There are some excellent training programs offered by outside vendors. The Center for Maritime Education, operated by the Seamen's Church Institute offers excellent training programs using state of the art simulators. Kirby uses the Center for Maritime Education extensively, but most training is done in-house.

Kirby's training center includes a full-time staff of 15. The training curriculum includes vocational and technical training programs encompassing every vessel position in the inland tank barge transportation profession, from entry-level deckhand through Master of Towing Vessel. The Coast Guard approves nine of the courses offered by the training center. When a Kirby employee completes a course required for a Coast Guard license, they appear at the Coast Guard licensing facility with complete paperwork that only requires the Coast Guard to place its stamp of approval on the documents.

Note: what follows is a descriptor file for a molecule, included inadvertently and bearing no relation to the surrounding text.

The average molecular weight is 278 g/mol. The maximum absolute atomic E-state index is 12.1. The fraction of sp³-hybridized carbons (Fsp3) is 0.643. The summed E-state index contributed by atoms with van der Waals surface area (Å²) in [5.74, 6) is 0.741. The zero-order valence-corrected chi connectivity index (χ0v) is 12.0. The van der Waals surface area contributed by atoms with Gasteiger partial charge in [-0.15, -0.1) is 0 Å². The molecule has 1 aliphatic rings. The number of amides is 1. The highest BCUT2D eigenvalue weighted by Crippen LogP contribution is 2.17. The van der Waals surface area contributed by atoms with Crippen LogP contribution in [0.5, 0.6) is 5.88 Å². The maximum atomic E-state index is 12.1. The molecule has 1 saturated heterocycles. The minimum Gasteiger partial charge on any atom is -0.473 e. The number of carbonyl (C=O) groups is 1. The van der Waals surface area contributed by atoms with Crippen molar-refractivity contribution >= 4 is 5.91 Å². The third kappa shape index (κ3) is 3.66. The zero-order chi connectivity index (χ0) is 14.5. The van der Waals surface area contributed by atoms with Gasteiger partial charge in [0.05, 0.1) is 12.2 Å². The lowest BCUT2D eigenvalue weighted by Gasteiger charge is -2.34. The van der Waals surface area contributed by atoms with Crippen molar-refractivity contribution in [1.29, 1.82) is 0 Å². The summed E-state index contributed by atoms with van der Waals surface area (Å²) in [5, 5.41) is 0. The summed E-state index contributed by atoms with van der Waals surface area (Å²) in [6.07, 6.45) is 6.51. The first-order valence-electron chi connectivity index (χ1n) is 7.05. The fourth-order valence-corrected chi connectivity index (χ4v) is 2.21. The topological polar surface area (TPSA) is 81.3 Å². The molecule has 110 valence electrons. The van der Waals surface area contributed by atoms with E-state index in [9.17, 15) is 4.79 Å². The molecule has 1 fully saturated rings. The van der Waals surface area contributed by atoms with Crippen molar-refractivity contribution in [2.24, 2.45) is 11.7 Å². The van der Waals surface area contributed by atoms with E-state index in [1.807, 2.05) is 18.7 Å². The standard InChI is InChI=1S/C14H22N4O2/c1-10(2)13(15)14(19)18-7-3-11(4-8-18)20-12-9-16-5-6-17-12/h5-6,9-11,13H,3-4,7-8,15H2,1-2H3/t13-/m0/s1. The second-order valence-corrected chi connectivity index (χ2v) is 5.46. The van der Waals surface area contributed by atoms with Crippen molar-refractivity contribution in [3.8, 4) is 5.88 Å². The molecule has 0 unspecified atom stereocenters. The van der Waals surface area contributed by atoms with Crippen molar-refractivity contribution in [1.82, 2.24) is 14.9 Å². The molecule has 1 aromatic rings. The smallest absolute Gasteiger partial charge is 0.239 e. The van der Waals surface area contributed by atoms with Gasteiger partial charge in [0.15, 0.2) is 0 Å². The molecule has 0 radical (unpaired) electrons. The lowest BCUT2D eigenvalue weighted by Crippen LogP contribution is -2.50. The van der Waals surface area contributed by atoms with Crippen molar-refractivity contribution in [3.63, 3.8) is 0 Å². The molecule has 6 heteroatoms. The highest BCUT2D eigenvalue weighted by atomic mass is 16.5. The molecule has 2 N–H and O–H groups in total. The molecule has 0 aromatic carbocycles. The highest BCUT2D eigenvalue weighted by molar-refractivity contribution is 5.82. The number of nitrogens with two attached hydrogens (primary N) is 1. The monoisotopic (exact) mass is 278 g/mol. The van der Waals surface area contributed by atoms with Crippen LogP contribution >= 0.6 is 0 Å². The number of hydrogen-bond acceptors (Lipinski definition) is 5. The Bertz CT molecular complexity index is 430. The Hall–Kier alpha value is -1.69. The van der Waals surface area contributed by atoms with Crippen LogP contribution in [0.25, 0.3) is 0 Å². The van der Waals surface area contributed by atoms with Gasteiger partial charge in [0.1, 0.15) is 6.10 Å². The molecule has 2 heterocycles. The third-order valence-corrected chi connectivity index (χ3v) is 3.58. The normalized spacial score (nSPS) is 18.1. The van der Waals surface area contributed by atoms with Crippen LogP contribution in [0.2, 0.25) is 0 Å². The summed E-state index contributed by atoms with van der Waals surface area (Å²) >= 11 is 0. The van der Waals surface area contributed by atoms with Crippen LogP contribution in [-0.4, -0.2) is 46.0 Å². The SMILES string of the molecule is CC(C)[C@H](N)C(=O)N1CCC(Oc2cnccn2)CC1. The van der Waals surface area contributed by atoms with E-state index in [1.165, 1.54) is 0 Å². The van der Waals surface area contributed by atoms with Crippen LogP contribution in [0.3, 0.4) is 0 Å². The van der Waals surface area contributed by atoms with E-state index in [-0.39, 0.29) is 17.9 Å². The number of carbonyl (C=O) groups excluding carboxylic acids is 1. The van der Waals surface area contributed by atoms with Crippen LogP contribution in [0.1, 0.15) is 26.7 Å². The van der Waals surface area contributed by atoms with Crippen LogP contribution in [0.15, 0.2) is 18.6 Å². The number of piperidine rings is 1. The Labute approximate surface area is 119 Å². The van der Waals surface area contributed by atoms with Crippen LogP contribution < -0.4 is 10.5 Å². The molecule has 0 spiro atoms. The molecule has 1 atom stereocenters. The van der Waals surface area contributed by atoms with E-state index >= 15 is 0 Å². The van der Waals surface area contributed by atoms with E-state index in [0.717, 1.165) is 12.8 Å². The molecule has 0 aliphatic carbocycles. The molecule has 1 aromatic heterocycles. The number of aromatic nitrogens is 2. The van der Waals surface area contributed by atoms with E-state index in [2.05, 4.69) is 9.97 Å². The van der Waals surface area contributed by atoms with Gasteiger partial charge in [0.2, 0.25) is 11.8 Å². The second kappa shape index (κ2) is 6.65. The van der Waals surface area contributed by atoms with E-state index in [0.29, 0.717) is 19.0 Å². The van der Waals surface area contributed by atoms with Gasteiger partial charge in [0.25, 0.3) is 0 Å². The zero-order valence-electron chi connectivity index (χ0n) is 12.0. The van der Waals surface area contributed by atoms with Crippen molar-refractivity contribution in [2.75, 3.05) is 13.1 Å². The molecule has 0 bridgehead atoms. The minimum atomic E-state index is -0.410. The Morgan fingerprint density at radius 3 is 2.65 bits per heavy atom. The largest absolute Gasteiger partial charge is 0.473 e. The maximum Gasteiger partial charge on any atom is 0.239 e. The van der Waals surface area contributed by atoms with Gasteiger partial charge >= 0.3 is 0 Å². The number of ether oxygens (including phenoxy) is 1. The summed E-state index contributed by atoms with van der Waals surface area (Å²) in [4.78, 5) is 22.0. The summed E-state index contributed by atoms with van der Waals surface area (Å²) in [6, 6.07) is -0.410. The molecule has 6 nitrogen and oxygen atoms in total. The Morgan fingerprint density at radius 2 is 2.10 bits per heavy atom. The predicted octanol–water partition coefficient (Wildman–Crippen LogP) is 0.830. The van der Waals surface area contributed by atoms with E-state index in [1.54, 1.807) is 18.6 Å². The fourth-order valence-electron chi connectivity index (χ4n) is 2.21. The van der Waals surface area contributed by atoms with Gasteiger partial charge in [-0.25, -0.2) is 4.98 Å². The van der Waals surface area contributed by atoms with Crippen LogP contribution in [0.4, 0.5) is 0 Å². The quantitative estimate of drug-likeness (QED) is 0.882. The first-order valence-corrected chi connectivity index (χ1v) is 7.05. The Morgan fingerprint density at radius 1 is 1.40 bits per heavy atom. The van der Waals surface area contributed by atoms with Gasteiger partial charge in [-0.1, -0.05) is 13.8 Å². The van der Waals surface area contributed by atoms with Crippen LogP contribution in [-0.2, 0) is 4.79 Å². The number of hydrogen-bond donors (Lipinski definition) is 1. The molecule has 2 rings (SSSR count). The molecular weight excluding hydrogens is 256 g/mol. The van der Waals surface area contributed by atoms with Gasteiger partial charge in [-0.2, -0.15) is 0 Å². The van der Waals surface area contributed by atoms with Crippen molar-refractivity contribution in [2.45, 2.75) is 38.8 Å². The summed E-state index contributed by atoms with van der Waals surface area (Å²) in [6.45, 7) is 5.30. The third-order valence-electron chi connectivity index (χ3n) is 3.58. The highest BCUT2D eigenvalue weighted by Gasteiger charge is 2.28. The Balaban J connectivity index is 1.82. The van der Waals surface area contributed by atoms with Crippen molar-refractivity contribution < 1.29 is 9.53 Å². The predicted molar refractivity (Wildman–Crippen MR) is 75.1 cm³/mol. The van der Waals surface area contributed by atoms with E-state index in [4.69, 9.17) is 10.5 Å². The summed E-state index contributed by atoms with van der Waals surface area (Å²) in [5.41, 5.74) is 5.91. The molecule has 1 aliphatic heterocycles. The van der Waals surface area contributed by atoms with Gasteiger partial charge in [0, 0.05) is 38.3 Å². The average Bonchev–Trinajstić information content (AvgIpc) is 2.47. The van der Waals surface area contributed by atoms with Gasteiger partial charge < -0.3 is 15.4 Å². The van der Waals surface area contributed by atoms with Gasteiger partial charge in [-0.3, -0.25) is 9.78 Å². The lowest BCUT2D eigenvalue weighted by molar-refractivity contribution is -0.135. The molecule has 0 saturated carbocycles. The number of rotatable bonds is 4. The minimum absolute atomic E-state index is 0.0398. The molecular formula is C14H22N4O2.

Mark Knoy

President Memco Barge Line

MN: What is the most pressing challenge you feel is facing the barge/towing industry today?

Knoy: We feel that overcapacity in the dry cargo barge fleet is a major challenge. The origins of this go back to the construction of investor-owned, tax-financed barges twenty-plus years ago. As these barges are retired-and if the industry resists the temptation to begin building-this problem may work itself out. A solution is important for both carriers and shippers, because a strong industry, earning fair profits, is critical to the health of the river transportation sector.

MN: Identify the top challenges (political and competition-wise) to your company's profitability. How are you preparing now (or have prepared) to meet those challenges?